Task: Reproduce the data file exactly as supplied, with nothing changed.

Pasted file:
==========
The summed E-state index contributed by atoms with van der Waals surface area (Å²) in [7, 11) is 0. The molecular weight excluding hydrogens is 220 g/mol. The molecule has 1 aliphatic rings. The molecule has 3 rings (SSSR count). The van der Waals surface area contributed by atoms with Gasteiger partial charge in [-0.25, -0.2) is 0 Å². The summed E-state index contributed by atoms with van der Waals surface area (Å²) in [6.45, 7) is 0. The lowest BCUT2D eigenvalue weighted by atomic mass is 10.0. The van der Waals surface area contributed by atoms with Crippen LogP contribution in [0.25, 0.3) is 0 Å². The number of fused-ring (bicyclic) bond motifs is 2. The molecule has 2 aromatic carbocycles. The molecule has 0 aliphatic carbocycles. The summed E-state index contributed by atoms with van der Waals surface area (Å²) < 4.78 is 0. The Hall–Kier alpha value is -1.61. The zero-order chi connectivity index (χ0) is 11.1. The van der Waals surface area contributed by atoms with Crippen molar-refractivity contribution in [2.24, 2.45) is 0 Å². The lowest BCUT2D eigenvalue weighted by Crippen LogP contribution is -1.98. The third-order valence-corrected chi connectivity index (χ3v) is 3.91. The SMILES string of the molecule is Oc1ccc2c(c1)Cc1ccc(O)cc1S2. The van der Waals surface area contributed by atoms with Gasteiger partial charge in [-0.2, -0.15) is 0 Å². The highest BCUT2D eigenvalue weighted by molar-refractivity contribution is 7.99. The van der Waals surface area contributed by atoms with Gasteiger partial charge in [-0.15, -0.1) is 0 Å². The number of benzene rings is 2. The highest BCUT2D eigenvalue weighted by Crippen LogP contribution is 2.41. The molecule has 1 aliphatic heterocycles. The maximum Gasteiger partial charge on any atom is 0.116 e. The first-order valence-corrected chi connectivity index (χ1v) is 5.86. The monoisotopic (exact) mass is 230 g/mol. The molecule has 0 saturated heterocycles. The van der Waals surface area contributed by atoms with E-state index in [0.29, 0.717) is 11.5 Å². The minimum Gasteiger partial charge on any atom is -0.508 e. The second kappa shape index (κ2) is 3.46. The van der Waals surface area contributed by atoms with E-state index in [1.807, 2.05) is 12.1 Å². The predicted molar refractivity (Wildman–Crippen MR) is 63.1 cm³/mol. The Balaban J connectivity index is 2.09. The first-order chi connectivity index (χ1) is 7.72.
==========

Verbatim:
The summed E-state index contributed by atoms with van der Waals surface area (Å²) in [7, 11) is 0. The molecular weight excluding hydrogens is 220 g/mol. The molecule has 1 aliphatic rings. The molecule has 3 rings (SSSR count). The van der Waals surface area contributed by atoms with Gasteiger partial charge in [-0.25, -0.2) is 0 Å². The summed E-state index contributed by atoms with van der Waals surface area (Å²) in [6.45, 7) is 0. The lowest BCUT2D eigenvalue weighted by atomic mass is 10.0. The van der Waals surface area contributed by atoms with Crippen LogP contribution in [0.25, 0.3) is 0 Å². The number of fused-ring (bicyclic) bond motifs is 2. The molecule has 2 aromatic carbocycles. The molecule has 0 aliphatic carbocycles. The summed E-state index contributed by atoms with van der Waals surface area (Å²) < 4.78 is 0. The Hall–Kier alpha value is -1.61. The zero-order chi connectivity index (χ0) is 11.1. The van der Waals surface area contributed by atoms with Crippen molar-refractivity contribution in [2.24, 2.45) is 0 Å². The lowest BCUT2D eigenvalue weighted by Crippen LogP contribution is -1.98. The third-order valence-corrected chi connectivity index (χ3v) is 3.91. The SMILES string of the molecule is Oc1ccc2c(c1)Cc1ccc(O)cc1S2. The van der Waals surface area contributed by atoms with Gasteiger partial charge in [-0.2, -0.15) is 0 Å². The highest BCUT2D eigenvalue weighted by molar-refractivity contribution is 7.99. The van der Waals surface area contributed by atoms with Gasteiger partial charge in [-0.15, -0.1) is 0 Å². The number of benzene rings is 2. The highest BCUT2D eigenvalue weighted by Crippen LogP contribution is 2.41. The molecule has 1 aliphatic heterocycles. The maximum Gasteiger partial charge on any atom is 0.116 e. The first-order valence-corrected chi connectivity index (χ1v) is 5.86. The monoisotopic (exact) mass is 230 g/mol. The molecule has 0 saturated heterocycles. The van der Waals surface area contributed by atoms with E-state index in [0.29, 0.717) is 11.5 Å². The minimum Gasteiger partial charge on any atom is -0.508 e. The second kappa shape index (κ2) is 3.46. The van der Waals surface area contributed by atoms with E-state index in [1.807, 2.05) is 12.1 Å². The predicted molar refractivity (Wildman–Crippen MR) is 63.1 cm³/mol. The Balaban J connectivity index is 2.09. The first-order chi connectivity index (χ1) is 7.72.